My mother was only 16 years old when she first arrived in New York City from a newly independent Senegal in 1968. I was born four years later into a world where many of my parents’ friends were young revolutionaries fleeing tyranny, dictatorship, injustice and repression: Africans and African Americans, Caribbean, South and Central Americans, Jews and Palestinians. The fight for human dignity, social justice and civil rights was a struggle for right against wrong. We knew what freedom looked like. We also knew what freedom fighters looked like. They were colored like us, with families and children growing up in the middle of civil strife. Yet, I also remember distinctly what joy looked like, in spite of the paycheck-to-paycheck immigrant existence.
I remember Mandela’s homecoming parade in Harlem shortly after his release from prison in 1990. In the electricity of palpable hope, I saw what a hero meant. In Tata Mandela, I learned what a hero could do for his people. It was a bone-crushing struggle in the face of steep odds that produced this collective global victory. I saw this victory embodied in the face of a regal African man and his equally proud wife Winnie Mandela. I also saw his love for all of us.
In African tradition, nestled in the very best narratives, we learn life lessons, the moral instructions on what it means to be human, and how we might and must prevail in spite of any and all odds from the journeys of elders like Tata Mandela.
Now, in the days just after the news of Mandela’s death has circled the world, I see, particularly among many of my African brothers and sisters, a sense of quiet despair. It seems Mandela’s is the death we cannot bear – imagining an Africa without him, left to ruthless dictators, ambiguous realities, false narratives and pirated dreams. An Africa without hope, an Africa unparented.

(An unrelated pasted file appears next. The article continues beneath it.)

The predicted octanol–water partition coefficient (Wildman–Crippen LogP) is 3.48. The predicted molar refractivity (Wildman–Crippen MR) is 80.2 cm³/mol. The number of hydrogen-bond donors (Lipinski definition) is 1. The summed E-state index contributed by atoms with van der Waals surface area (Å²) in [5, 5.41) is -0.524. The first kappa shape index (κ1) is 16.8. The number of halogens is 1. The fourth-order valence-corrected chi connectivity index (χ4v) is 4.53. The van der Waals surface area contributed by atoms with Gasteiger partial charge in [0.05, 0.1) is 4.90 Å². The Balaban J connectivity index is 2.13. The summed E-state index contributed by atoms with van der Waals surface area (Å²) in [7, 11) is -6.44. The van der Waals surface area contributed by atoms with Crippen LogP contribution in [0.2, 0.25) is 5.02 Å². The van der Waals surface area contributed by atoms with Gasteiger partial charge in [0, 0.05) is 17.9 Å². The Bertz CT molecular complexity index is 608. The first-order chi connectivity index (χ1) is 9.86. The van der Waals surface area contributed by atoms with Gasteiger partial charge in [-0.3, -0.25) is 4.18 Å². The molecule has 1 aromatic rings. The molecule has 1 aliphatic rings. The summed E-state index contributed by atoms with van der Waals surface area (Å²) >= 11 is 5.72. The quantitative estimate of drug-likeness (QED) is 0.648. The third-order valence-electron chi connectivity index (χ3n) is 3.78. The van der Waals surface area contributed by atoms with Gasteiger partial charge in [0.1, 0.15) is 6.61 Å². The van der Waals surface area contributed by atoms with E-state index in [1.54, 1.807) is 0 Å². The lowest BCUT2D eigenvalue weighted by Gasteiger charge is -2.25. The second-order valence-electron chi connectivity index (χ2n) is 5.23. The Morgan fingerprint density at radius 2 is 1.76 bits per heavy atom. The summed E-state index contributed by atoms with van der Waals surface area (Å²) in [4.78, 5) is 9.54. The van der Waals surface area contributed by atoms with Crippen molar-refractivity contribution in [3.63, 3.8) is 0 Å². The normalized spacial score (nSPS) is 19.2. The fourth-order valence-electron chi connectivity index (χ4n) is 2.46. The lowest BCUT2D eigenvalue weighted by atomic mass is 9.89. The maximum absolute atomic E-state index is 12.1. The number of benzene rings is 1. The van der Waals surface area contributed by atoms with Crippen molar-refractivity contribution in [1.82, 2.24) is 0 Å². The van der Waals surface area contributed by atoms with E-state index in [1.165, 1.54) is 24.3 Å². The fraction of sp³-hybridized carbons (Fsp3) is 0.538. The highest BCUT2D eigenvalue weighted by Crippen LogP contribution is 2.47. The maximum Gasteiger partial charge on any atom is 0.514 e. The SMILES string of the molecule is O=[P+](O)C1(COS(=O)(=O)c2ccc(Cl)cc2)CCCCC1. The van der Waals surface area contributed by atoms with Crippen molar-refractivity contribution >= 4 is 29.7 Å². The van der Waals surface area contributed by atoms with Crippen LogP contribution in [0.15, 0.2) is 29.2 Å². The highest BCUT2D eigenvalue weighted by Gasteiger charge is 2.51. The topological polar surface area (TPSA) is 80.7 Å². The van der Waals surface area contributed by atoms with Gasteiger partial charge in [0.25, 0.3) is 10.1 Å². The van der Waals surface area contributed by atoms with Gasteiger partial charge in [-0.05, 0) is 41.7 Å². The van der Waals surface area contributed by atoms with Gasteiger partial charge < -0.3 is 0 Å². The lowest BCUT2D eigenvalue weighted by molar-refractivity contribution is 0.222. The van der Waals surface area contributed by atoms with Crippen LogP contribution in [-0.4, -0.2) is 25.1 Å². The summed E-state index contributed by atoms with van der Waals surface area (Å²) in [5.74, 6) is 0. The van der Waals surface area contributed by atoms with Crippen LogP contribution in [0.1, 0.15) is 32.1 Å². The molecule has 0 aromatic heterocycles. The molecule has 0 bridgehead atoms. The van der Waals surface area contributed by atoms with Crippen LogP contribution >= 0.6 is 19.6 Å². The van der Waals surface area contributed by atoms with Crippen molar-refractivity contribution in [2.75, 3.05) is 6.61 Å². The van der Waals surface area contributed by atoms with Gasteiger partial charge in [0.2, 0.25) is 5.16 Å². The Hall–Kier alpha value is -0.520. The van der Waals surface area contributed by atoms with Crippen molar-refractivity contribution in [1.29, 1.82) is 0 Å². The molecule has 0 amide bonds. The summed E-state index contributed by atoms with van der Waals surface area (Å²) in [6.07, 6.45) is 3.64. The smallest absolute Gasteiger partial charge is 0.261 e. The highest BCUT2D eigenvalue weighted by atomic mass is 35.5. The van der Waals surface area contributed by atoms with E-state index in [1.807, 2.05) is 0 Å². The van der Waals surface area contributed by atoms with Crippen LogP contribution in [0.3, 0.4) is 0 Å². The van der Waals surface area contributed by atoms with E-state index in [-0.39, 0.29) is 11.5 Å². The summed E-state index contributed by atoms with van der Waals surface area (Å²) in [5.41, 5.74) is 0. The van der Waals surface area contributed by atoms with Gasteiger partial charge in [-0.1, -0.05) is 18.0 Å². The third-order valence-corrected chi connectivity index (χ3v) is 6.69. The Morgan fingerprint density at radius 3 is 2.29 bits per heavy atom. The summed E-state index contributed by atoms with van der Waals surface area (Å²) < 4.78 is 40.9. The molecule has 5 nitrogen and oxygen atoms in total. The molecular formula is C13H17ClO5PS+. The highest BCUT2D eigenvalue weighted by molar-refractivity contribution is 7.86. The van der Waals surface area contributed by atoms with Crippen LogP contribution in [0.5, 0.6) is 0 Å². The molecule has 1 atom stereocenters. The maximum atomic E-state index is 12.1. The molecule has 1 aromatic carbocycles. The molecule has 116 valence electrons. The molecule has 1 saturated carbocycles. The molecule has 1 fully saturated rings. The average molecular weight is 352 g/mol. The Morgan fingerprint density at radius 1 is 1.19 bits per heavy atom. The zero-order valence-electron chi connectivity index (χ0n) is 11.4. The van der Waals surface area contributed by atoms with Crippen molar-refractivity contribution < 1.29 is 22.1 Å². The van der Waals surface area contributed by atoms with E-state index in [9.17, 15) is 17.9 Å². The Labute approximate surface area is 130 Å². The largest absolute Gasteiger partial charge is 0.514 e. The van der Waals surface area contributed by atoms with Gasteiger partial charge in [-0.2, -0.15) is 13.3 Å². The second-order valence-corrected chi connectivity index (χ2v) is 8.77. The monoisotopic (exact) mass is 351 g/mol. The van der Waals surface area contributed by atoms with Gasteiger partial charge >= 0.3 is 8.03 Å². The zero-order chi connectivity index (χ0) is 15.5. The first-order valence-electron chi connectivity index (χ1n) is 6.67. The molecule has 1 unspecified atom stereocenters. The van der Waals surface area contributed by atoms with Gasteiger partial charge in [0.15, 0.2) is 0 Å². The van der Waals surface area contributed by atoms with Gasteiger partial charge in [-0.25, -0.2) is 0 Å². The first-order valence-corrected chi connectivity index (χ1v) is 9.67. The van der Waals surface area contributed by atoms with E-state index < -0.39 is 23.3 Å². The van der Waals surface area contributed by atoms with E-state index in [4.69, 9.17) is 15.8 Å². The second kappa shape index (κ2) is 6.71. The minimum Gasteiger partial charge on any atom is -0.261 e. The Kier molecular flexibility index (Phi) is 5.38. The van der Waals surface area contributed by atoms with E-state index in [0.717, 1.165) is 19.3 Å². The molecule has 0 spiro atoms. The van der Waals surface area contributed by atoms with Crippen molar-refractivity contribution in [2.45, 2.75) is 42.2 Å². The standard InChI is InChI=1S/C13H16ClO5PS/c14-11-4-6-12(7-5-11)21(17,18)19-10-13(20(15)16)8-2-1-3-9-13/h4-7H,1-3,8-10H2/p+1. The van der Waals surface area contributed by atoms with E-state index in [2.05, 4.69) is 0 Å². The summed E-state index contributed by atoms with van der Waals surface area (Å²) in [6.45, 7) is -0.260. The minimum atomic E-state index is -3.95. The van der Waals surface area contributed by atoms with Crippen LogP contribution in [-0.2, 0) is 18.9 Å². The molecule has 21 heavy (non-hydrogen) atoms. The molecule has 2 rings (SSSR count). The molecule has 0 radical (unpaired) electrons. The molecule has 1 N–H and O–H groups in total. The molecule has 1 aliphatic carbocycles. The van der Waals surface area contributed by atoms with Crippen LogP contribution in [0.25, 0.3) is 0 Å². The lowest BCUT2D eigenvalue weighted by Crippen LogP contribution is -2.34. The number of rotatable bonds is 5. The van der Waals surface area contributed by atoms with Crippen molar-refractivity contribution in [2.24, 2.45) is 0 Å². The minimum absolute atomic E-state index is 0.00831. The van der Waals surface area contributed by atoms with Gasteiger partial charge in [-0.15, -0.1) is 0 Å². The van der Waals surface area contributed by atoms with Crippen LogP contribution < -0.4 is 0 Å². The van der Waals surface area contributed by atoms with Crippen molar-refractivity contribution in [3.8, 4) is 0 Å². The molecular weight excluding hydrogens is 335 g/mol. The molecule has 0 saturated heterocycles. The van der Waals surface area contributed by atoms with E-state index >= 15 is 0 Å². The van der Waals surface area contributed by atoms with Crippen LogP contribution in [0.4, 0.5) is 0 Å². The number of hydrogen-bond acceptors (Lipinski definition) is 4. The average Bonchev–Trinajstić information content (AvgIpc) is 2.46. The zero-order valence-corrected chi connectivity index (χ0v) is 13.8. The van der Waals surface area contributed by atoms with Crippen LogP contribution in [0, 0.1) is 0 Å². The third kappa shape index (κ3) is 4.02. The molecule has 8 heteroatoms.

As the director of a children’s museum in Senegal, I cannot underwrite this despair. As I did in the 1980s, our children today are watching and learning. With close to 46 percent of the continent under 14 years of age, Africa is vibrantly young, and Tata Mandela knew this. He and his contemporary freedom fighters nurtured a sense of purpose and direction and, yes, optimism and love in my generation. Even as we mourn his loss, we must take time to tell our children the story of our Mandela. In his life story, there is a how-to guide for building Africa and remaking the world.
Mandela’s middle name Rohlihlala means ‘troublemaker’ in his native isiXhosa. During his lifetime, Mandela was called many names: ‘terrorist’, ‘agitator’ and ‘communist.’ Yet none of these names impacted Tata’s vision of himself and his struggle. Our ability to name our struggle and ourselves is the power to define our legacy. We must teach African children to define themselves and their struggle even in the face of a global narrative that will characterize them as suffering, helpless and wretched. As young Africans, we must teach them to define the pride in this collective surname, as Tata did, and maintain the vision possible in this naming of ourselves.
In an instant age of social media and viral videos, time is distorted. Mandela spent 27 years in prison. We must teach children what long journeys entail and how we must never lose sight of what we are building. We struggle because we are meant to win, because in the decision to struggle there is the very transformation of our natures from passive acceptance to active resistance.
During these days of grief, our children will and must see us mourn, but they must also know that we have not suffered a loss. We are not lesser for Tata Mandela’s absence. In his life and story we have inherited a road map for justice and inspiration for equality. We must continue to point our children toward the spaces where injustice reigns and show them how persistence and courage must and will win.
We must share with them the stories of an Africa that is picking up where Mandela left: perhaps not of leaders and crumbling infrastructures, but of community empowerment, of digital advancement, of African ownership and accountability, of resilience and dignity and peacemaking.
These stories must include African women. The principal women in Mandela’s life were and are freedom fighters. Winnie Mandela and Graca Machel fought beside and in the place of men to create just societies. Our young girls and boys must know these models of women warriors. So often, their battles are within their own societies that relegate women to the sidelines. We must always feature the narratives of women succeeding despite the odds. Every partnership must be one of equals. How we treat others is an indication of how we treat ourselves, and we must teach our boys and girls this principle.
Finally, in our mourning we must remind the world that we sing and dance because we are alive. We must let the world hear our war cry. Yes, our elder statesman, our bright and shining star, Africa’s father has ascended, but the continent that birthed and nurtured him is far from over. We have a thousand million more watching in the wings.